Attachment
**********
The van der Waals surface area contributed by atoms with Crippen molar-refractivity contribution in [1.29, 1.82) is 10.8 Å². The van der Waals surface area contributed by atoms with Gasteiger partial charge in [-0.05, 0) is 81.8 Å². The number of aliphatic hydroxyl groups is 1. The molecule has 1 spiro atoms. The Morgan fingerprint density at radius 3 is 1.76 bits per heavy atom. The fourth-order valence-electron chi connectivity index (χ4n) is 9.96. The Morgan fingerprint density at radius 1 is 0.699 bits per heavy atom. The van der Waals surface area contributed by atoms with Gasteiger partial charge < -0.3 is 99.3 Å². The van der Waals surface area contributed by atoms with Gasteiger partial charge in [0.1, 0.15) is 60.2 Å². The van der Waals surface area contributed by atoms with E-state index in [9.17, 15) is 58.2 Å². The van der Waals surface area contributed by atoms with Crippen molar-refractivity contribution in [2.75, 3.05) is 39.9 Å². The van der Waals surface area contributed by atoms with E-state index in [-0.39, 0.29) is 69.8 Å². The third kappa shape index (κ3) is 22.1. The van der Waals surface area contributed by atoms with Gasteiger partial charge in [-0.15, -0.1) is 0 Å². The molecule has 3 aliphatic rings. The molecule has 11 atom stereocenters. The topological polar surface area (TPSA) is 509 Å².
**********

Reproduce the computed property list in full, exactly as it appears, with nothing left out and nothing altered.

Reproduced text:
The van der Waals surface area contributed by atoms with Crippen molar-refractivity contribution in [1.29, 1.82) is 10.8 Å². The van der Waals surface area contributed by atoms with Gasteiger partial charge in [-0.05, 0) is 81.8 Å². The number of aliphatic hydroxyl groups is 1. The molecule has 1 spiro atoms. The Morgan fingerprint density at radius 3 is 1.76 bits per heavy atom. The fourth-order valence-electron chi connectivity index (χ4n) is 9.96. The Morgan fingerprint density at radius 1 is 0.699 bits per heavy atom. The van der Waals surface area contributed by atoms with Gasteiger partial charge < -0.3 is 99.3 Å². The van der Waals surface area contributed by atoms with Gasteiger partial charge in [0.1, 0.15) is 60.2 Å². The van der Waals surface area contributed by atoms with E-state index in [9.17, 15) is 58.2 Å². The van der Waals surface area contributed by atoms with Crippen molar-refractivity contribution in [2.75, 3.05) is 39.9 Å². The van der Waals surface area contributed by atoms with E-state index in [-0.39, 0.29) is 69.8 Å². The third kappa shape index (κ3) is 22.1. The van der Waals surface area contributed by atoms with Gasteiger partial charge in [-0.15, -0.1) is 0 Å². The molecule has 3 aliphatic rings. The molecule has 11 atom stereocenters. The topological polar surface area (TPSA) is 509 Å².